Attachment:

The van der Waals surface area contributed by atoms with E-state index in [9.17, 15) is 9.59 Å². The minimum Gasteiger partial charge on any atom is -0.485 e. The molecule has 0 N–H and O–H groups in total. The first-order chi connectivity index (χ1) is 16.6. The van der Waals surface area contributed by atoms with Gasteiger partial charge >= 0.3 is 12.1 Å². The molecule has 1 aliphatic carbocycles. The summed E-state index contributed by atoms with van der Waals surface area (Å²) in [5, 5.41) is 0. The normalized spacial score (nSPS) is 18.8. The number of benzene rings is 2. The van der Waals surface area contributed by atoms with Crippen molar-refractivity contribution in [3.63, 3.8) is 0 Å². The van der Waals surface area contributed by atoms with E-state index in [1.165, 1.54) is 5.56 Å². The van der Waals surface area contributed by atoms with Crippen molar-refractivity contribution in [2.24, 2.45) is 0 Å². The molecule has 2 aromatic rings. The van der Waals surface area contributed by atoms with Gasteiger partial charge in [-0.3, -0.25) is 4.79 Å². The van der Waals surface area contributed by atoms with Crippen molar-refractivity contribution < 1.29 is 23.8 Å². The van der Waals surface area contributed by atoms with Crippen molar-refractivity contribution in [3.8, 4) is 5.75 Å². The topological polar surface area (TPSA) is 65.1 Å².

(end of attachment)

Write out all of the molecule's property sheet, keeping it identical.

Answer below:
The van der Waals surface area contributed by atoms with E-state index in [9.17, 15) is 9.59 Å². The minimum Gasteiger partial charge on any atom is -0.485 e. The molecule has 0 N–H and O–H groups in total. The first-order chi connectivity index (χ1) is 16.6. The van der Waals surface area contributed by atoms with Gasteiger partial charge >= 0.3 is 12.1 Å². The molecule has 1 aliphatic carbocycles. The summed E-state index contributed by atoms with van der Waals surface area (Å²) in [5, 5.41) is 0. The normalized spacial score (nSPS) is 18.8. The number of benzene rings is 2. The van der Waals surface area contributed by atoms with Crippen molar-refractivity contribution in [3.63, 3.8) is 0 Å². The van der Waals surface area contributed by atoms with E-state index in [1.165, 1.54) is 5.56 Å². The van der Waals surface area contributed by atoms with Crippen molar-refractivity contribution in [2.24, 2.45) is 0 Å². The molecule has 2 aromatic rings. The van der Waals surface area contributed by atoms with Gasteiger partial charge in [-0.3, -0.25) is 4.79 Å². The van der Waals surface area contributed by atoms with Crippen molar-refractivity contribution < 1.29 is 23.8 Å². The van der Waals surface area contributed by atoms with Crippen molar-refractivity contribution in [3.8, 4) is 5.75 Å². The topological polar surface area (TPSA) is 65.1 Å².